Bede, writing c. 735 ad, says the following about this passage:

“Simeon and Anna, a man and a woman of advanced age, greeted the Lord with the devoted services of their professions of faith. As they saw him, he was small in body, but they understood him to be great in his divinity. This denotes the synagogue, the Jewish people, who, wearied by the long awaiting of his incarnation, were ready with both their arms (their pious actions) and their voices (their unfeigned faith) to exalt and magnify him as soon as he came. They were ready to acclaim him and say, ‘Direct me in your truth and teach me, for you are my saving God, and for you I have waited all the day.’ What needs to be mentioned, too, is that deservedly both sexes hurried to meet him, offering congratulations, since he appeared as the Redeemer of both.”

Waiting For Christmas

In Anglicanism, the ebb and flow of the seasons and the Church year help keep a sense of purpose and time in everything we do. Leading up to Christmas, starting four Sundays before Christmas, is the time of Advent. Like Simeon and Anna, this is a time of both personal and community repentance. It is a time of prayer and fasting, for patient waiting and holy expectation.

It is a time to search the skies for the Bethlehem star, to begin the journey to hold the Christ child, to begin the journey to worship the Ancient of Days, now a helpless babe wrapped in cloth and laid in a manger. A time to fall to our knees in worship of the One who will redeem us from our sins. It is a time to recognize your need, my need, for the Lord of lords and King of kings to come down to earth, incarnated as a baby, to be “A light for revelation to the Gentiles, and for glory to Your people, Israel.”

Staying With Christmas

Christmas morning comes. Christ is born and laid in a manger—to die that you and I might live. He comes that we might “have life and have it abundantly” (John 10:10). I no longer want to rush through that. I want to live in that moment as long as I can. I want to snuggle deep in the loving arms of my Savior much as he did in the loving arms of his virgin mother. I don’t desire to tear off the wrapping paper of the greatest gift and then throw it aside for what is next.

I want to take my time; I want to discover this great gift for the rest of my life—be it as short as Simeon and Anna’s once they embraced the Messiah or for the next 100 years.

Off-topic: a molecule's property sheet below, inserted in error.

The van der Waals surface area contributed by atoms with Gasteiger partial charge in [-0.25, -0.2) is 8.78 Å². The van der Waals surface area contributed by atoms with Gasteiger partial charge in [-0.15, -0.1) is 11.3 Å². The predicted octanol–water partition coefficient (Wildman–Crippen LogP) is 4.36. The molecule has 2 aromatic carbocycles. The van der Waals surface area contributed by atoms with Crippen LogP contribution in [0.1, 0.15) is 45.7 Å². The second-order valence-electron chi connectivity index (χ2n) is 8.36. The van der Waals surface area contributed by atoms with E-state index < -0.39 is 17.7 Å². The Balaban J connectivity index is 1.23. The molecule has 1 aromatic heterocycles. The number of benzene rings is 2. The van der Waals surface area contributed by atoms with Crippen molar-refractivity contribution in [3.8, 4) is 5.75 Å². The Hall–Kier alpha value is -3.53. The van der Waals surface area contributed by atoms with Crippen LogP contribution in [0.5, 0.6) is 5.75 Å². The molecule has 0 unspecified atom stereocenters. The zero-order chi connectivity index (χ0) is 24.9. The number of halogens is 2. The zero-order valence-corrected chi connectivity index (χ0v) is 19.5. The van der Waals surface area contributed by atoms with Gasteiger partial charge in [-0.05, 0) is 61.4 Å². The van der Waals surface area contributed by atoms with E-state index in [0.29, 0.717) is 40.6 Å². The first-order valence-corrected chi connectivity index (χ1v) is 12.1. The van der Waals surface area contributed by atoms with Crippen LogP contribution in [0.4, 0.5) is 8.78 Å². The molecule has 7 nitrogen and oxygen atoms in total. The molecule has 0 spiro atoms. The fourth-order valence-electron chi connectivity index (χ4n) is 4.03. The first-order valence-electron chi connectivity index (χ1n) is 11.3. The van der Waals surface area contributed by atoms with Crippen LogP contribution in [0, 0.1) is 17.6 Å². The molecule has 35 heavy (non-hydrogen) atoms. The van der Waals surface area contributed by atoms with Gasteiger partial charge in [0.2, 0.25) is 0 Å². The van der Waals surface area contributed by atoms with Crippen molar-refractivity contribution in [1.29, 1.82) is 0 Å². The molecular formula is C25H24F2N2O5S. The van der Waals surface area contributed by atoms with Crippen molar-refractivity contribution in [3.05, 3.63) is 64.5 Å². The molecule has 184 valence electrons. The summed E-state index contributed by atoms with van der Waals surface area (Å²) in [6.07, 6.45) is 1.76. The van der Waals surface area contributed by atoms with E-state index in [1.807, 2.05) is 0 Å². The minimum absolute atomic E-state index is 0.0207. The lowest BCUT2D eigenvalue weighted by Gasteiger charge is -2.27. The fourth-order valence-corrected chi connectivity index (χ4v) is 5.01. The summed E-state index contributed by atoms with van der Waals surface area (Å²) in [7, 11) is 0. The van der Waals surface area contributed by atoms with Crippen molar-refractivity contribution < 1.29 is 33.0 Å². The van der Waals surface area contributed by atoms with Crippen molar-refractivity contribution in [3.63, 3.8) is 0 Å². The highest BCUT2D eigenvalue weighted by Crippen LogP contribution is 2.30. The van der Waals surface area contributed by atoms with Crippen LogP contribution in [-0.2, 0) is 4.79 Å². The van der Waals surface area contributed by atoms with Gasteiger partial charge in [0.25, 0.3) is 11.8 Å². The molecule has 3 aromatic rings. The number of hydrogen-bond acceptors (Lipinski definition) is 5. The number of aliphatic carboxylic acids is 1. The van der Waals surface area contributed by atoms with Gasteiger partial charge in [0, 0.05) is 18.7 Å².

Waiting Through the Church Year

So, I wait…even after December 25 has come and gone. I wait for the martyrdom of Stephen on the day after Christmas. I weep with Rachel when Herod kills the innocent children. I celebrate the arrival of the Magi and the presentation of Christ in the temple. I fall to my knees and weep for my own sin as a cross of ashes marks my forehead. I weep as my Savior dies on the cross for the remission of sin: my sin, your sin. I peer into the tomb, bewildered that the body of my Savior is gone. I rejoice when I encounter my risen Savior on the road to Emmaus. I feast on his body and blood at the Eucharistic feast each Sunday and Holy Day. I accept the indwelling Holy Spirit on Pentecost.

And I wait. I wait as Advent comes around again for the coming of his kingdom, for the coming of his presence, for the coming of the Messiah to be “A light for revelation to the Gentiles, and for glory to Your people, Israel.”

How about you? Will you wait with me, expectant to wrap your arms, my arms, around the incarnated Ancient of Days? Will you patiently be still with me, relishing the sacred silence of the shepherds as they watch their flock by night?

Will you pray—and fast—and worship—and wait with me for the birth, death, and resurrection of the world’s Savior? Will you fall to your knees with me, not at the altar of consumerism, but at the altar of the body and blood of Christ?


Be still…


Photo: “Vibrant sky reflected in ice in Alaska” by Elizabeth M. Ruggiero for Getty Images, courtesy of Canva.

Published on

December 30, 2023


Craig Daugherty

Craig Daugherty is a Deacon at St. George Parish at Fort Wainwright (Fairbanks), Alaska. He serves as the Director Religious Education for the U.S. Army and is also the Director of Formation for the Order of Saint Cuthbert.